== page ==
What about TV interviews? You have done a few.
Pretty much I say no to them all now, because it’s a very boring agenda. Unless I really have to. If I really feel like I’ve got to. They usually come and say “Look we’ve got all these accusations, you should come and make a defense for yourself”. I go, “Everyone will have forgotten about this in two days’ time.”
That’s the trouble with the Internet: it’s there all the time. But with television, it’s gone pretty much in a few days.
For television, they’ve generally got an agenda. It’s fairly predictable. They want to create conflict because there’s no news without conflict. So my idea is just to be like Nehemiah and say “No, I can’t come down from this great work. Come to the plain of Ono.” Have you read that? It’s a hilarious name. (chuckles)
You talked about breakthrough and victory for CHC. What do you think that’s going to be?
I can’t comment on the trial. But what I would like to think the victory would be a dropping of the case. All charges dropped, like they were against Sun. So it can happen—it’s happened for her. (The Commissioner of Charities lifted his suspension of Sun Ho from her executive position in CHC in May 2013.)
But I’m not the court, I’m not the judge. I said to our church recently, I believe as Christians we should not abandon our friends in times of crisis. That’s our job. That’s why we are involved—Pastor Kong and Sun are our friends, not only them but this whole church. I’ve been involved in this church since it began, I’m not about to walk away because you guys are facing some challenges.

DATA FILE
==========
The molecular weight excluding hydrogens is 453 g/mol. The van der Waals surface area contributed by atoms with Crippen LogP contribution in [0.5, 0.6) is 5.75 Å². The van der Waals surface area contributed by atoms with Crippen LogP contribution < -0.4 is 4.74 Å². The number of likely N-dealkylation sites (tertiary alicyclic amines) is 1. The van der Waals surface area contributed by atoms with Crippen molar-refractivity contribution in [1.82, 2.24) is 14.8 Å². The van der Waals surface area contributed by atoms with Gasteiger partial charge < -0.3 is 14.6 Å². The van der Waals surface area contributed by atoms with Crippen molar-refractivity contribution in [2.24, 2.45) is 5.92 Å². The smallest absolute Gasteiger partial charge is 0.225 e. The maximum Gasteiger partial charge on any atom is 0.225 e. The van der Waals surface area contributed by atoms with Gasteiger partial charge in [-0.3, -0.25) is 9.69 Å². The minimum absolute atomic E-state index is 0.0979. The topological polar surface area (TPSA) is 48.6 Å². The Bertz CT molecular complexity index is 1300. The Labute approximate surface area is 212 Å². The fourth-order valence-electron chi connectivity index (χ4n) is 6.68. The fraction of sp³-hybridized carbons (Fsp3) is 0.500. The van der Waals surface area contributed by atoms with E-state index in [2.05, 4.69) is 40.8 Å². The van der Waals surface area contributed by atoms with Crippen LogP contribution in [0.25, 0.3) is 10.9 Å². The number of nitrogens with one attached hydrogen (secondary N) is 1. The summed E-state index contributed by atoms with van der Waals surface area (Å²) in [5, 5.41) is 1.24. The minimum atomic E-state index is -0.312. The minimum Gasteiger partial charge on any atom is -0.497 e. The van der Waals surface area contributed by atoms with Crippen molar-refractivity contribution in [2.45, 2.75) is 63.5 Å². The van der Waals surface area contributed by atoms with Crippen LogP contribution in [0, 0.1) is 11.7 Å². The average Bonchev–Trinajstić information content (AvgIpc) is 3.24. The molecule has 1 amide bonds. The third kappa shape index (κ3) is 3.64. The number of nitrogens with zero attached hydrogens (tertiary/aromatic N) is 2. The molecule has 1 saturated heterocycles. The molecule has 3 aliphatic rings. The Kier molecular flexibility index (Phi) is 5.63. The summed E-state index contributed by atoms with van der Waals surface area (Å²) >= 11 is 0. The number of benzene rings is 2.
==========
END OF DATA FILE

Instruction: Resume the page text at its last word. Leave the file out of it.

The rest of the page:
But that means I take hundreds of other churches, thousands of other people with me where I go. So I have to be mindful of that as well. If I put myself in a predicament, then they’ll have to defend that predicament in their locale. Over in Africa, up in Europe, they’ll be saying, “What’s Phil Pringle doing involved in this?” So I have to let them know that we will let the courts of Singapore decide the rights and wrongs, that’s not our job to be the judges.
Even though I have no reason to believe there is intentional wrongdoing. Or any kind of wrong activity. I would not be involved if I knew there was intentional wrong because association and engagement is tacit endorsement, basically. And that’s where I’ve had to clarify the line and say, “Look I can’t say I know everything, but I do know that what we’re meant to do as Christians is lay down our lives for one another and love each other, that’s what I’m doing. I don’t care what it takes.”